Experts estimate that tiny leaks around doors and windows let as much heat escape from the house as an open window – so seal up those leaks and save money and energy. Because caulk often contains toxic substances that make it more durable or ward off mold, look for low-VOC caulk that lasts at least 10 years and cleans up easily with water or a mild solvent. The standard 100 percent silicone caulk found in local hardware stores is a good option and does meet some of the LEED green building requirements.
Pay attention to ventilation fans
During the winter, heed how you’re using your ventilation fans. While it’s important to remove excess humidity from the bathrooms and kitchen, the fans also remove heated air. In fact, one can suck all the heated air from a house in about an hour.
Be a tree-hugger
Landscaping is a natural and beautiful way to keep your home cool in summer and reduce your energy bills. In addition to adding aesthetic value and environmental quality to your home, a well-placed tree, shrub or vine can deliver effective shade, act as a windbreak and reduce your overall energy bills. Carefully positioned trees can save up to 25 percent of the energy a typical household uses for cooling. Studies conducted by Lawrence Berkeley National Laboratory found summer daytime air temperatures to be 3 to 6 degrees cooler in tree-shaded neighborhoods than in treeless areas.
Maintain your air conditioning (if you're fortunate enough to have it)
The best way to keep your air conditioner running at peak efficiency (not consuming excess energy just trying to work) is to spend a couple of hours each year on basic maintenance such as cleaning and straightening the fins, changing the filter and lubricating the motor.
Staying at home increases energy usage
With the pandemic, are you staying home more? Instead of being away at work a good portion of the day, many people are doing more telecommuting. Others are staying home rather than going out to eat. Being at home for more hours each day can increase your energy bills. Pay attention to your home energy consumption habits to reduce costs. Simply being aware of when you use appliances such as the dishwasher and clothes dryer will help you save money by avoiding the "peak load." Refer to lpea.coop/rates for a thorough description and videos detailing LPEA's various rate classes.
Heat flying out the flue?
Keep your fireplace damper closed unless a fire is going. Keeping the damper open is like keeping a window wide open during the winter, allowing warm air to go right up the chimney. But dampers aren’t designed to be air tight – to prevent further heat loss, fill a trash bag with insulation and stuff it up the chimney to form a plug. Attach a note as a reminder to remove it before starting a fire.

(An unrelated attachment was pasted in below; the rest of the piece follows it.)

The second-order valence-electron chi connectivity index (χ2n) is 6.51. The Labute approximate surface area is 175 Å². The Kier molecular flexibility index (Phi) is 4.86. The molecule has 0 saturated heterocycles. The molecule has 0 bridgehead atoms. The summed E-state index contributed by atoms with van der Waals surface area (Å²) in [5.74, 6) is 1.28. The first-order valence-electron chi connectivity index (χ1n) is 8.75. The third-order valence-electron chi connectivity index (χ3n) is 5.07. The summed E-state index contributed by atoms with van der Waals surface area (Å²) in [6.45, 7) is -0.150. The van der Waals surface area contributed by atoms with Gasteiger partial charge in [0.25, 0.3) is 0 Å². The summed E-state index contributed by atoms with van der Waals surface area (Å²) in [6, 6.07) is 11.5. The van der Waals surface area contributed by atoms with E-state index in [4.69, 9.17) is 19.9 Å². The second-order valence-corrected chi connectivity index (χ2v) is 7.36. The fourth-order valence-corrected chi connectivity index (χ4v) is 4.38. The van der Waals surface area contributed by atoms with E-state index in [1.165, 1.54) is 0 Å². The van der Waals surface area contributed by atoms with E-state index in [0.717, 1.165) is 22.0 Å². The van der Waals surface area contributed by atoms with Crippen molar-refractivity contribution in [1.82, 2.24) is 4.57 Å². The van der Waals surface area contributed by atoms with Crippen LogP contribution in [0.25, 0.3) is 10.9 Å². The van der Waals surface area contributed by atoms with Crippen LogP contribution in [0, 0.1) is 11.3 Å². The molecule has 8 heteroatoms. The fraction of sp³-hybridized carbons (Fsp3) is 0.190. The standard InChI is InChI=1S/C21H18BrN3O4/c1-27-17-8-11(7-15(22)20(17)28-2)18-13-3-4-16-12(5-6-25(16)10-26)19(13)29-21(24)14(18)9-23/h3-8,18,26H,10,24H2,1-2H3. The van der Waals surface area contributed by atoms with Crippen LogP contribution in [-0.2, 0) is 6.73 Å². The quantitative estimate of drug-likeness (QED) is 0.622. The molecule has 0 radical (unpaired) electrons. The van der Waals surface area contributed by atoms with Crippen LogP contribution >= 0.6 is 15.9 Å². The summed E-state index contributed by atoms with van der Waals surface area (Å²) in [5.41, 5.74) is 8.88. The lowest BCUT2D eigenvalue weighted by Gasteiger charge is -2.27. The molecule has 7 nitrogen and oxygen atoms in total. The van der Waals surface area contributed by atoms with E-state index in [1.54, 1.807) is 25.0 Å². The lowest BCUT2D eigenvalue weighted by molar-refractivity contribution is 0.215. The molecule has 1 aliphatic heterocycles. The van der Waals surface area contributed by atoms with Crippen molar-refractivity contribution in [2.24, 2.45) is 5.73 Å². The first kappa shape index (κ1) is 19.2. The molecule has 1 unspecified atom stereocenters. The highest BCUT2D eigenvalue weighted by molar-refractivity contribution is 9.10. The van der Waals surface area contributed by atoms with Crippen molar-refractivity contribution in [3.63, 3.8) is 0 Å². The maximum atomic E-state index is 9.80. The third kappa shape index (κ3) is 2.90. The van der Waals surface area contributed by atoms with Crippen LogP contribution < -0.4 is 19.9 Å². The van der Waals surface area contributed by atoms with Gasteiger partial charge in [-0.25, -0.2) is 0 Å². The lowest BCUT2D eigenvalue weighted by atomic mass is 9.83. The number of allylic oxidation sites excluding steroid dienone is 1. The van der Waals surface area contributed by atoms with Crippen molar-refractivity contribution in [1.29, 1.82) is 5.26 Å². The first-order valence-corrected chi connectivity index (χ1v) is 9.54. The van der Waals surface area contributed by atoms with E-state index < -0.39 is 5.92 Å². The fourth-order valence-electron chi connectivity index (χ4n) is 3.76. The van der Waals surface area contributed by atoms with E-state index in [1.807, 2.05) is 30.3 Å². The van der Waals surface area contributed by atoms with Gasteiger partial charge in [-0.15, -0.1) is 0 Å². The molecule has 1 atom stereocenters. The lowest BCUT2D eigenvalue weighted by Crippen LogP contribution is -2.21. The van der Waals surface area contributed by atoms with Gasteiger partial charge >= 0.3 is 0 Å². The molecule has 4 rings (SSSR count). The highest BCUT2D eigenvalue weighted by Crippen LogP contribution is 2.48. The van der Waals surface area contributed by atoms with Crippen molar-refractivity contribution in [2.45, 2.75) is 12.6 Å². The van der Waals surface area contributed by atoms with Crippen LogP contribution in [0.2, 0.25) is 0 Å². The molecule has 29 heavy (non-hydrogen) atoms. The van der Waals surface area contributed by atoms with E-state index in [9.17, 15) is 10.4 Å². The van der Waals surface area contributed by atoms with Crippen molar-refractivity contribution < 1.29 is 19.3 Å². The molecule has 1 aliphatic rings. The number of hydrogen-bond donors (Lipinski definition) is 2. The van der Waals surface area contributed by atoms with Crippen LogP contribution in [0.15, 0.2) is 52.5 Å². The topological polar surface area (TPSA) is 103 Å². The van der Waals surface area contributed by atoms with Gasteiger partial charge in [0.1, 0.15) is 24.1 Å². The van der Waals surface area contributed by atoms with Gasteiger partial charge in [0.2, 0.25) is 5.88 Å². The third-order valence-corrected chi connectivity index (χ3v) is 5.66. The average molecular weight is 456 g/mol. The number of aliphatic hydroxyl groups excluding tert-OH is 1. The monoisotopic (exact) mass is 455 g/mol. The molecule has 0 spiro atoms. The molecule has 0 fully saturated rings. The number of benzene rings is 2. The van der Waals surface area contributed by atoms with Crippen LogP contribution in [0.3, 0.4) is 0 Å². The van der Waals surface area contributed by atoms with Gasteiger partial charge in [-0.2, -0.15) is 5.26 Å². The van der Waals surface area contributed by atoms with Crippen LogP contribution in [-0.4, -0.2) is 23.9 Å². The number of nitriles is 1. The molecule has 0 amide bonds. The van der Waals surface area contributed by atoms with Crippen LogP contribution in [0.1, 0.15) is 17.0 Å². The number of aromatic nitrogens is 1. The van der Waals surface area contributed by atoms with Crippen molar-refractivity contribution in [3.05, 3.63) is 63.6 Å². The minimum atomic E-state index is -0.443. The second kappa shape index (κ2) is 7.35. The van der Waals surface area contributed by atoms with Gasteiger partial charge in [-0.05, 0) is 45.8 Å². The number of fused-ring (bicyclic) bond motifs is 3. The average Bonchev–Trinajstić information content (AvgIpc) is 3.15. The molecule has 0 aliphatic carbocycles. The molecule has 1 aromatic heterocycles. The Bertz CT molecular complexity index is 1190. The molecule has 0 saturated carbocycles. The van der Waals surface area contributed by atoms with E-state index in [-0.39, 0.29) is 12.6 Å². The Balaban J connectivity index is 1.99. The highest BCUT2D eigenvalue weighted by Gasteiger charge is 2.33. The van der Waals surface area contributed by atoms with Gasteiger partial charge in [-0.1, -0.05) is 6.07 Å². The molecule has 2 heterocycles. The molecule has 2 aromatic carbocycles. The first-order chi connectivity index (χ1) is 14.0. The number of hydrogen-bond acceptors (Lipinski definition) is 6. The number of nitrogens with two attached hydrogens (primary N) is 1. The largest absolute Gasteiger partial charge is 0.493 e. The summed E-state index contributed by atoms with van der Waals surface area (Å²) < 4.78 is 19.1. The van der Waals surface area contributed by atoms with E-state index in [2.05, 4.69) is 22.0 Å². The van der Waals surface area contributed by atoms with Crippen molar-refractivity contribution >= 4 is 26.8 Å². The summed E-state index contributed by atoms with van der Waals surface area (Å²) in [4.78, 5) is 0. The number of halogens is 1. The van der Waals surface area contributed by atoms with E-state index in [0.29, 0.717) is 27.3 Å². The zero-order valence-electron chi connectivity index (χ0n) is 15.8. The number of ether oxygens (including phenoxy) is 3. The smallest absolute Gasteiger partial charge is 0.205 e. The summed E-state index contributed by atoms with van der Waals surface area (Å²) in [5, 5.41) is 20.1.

In older homes, foam gaskets placed behind electrical outlet and switch plates can insulate against wire holes drilled to the basement or attic. One gasket doesn’t sound like it will do a lot of good, but install them through the whole house and it adds up.
Check duct connections
In the attic and crawlspaces, check those duct connections, especially in older homes. A tremendous amount of energy leakage happens under the house. Metal tape and duct mastic are quick, inexpensive fixes to leaking connections.
Glue four layers or so of insulated sheeting board to attic access hatches. A gasket around the hatch will ensure it’s airtight. An uninsulated attic hatch acts like a chimney. Heated air travels right up to the attic.
Add weather stripping to all exterior doors. Weather stripping is available at any hardware store or home center and is an easy way to prevent air leaks.
A garage door is a garage door, isn’t it?
Choose the right kind of exterior doors, including the garage door. Look for insulated fiberglass models. They look like wood, but they are five times more energy efficient than wood.
Time your heat tape
If you’ve installed heat tape along your roof’s edge to melt snow and ice, put the tape on a timer. Limiting use of, for example, 100-ft of heat tape to 10 hours per night would cost 62 cents per day, as opposed to approximately $1.49 a day if the tape was left on for 24 hours.
Replace old windows
Windows provide light, ventilation and solar heating in the winter. Unfortunately, they also account for 10 to 25 percent of your heating bill. High performance Energy Star-labeled windows can cut your heating and cooling costs by as much as 30 percent.
Close the blinds
Inefficient windows can add 10-25 percent to heating bills and up to 75 percent to summer air conditioning bills. Different types of window coverings have different characteristics. For example, window draperies can reduce heat loss from a warm room up to 10 percent. Window coverings with a honeycomb or cellular construction can block up to 62 percent of the heat transfer through the window pane. Close the blinds at night, but open them during the day to let in the winter sun.
Wash in cold water
Heating water accounts for more than 10 percent of an average home’s total energy use and up to 80 percent of the energy used while washing clothes. Many people believe that the hotter the water, the cleaner the clothes. Many clothes, however, do just as well being washed in cold water as in hot – especially when using a detergent made for cold water.